Gardening for Victory

Gardening for Victory
“When I was a teenager, my father always had a garden,” Herman said. “There was no cheaper better way to feed the family. Those were tough times. Our garden for many of those years in the was a ‘Victory Garden.’ “It was the government’s way of encouraging everyone to save for the war effort. It worked. Even in those days, seed was the cheapest way to go. We would always have a garden.” I knew what he was talking about because I’d recently visited the old WurliTzer building nearby on Niagara Falls Boulevard and seen an enlarged photo of the promenade, in front of the old music factory, filled with World War II Victory Gardens.

The photo intrigued me enough to do some additional research. Men like Herman came from hard scrabble backgrounds. That meant making due with what you had. He brewed his own dandelion wine. He saved seeds from year-to-year. He raised chickens in a coup behind his home, “grandfathered in” years after his city had passed an ordinance banning such endeavors.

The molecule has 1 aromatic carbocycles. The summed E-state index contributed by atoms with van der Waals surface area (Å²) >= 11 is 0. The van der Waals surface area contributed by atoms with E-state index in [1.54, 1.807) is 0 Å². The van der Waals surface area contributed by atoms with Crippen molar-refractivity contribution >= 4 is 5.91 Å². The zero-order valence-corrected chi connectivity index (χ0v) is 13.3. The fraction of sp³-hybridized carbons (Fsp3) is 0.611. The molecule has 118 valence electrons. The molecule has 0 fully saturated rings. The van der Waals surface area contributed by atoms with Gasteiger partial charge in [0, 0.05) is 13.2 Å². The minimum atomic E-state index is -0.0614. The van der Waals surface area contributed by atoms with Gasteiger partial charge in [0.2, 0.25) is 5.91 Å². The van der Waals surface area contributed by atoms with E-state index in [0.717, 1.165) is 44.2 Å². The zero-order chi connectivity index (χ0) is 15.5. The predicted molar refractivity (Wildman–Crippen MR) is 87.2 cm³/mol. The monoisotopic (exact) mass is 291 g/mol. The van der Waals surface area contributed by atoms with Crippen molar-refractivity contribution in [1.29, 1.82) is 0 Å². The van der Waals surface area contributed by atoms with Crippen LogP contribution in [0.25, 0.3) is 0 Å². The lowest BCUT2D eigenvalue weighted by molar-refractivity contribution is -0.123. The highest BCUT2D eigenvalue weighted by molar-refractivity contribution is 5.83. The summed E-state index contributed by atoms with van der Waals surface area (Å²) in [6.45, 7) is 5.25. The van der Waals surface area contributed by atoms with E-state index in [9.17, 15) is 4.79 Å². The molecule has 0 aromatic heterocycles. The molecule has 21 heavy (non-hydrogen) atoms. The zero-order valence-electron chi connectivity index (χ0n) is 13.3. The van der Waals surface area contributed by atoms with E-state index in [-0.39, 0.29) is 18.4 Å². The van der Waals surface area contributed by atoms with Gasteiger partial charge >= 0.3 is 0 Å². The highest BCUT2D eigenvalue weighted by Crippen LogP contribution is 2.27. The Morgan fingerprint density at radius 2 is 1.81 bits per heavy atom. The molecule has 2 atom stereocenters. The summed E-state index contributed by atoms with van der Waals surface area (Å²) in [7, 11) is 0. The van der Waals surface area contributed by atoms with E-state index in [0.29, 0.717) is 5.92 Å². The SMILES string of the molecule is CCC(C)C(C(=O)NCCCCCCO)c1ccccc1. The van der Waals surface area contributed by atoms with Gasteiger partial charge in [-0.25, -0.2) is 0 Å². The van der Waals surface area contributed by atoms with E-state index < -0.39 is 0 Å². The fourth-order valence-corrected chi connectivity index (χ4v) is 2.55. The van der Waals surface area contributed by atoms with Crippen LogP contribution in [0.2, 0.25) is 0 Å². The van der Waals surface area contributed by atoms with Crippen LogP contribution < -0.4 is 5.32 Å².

The basics of Herman’s garden, however, were simple.

“Treat your soil right. You can add organic matter all you want, but no fresh chicken crap – it’ll burn your plants. Commercial fertilizer costs too much. “You can grow from seed right in the garden. You won’t know the difference.” He also explained the importance of reading the notes on seed packages and keeping things watered. “I like heirloom tomatoes best because if you find one you really like, you can save the seeds,” he told me. He cautioned about the most common mistake novice gardeners make.

“Don’t over plant. If the package says tomatoes need to be 24 inches apart, don’t plant them 12 inches apart. Plant some seeds in the ground too early.

Some years, you will get an early crop. Other years, a late frost will kill everything or they won’t germinate, but seed is cheap. “Pay attentions to crops that like cold – you can stretch the season with late planted broccoli, spinach, lettuce, peas and radishes.”

Every time I talked to the man, I seemed to learn some more about what I didn’t know. The bottom line, though, is to find a mentor like Herman (or Mike the Gardener) and follow his or her lead. About the Author
Joe Genco is a contributing writer for Mike the Gardener Enterprises, LLC the exclusive home for the Seeds of the Month Club.

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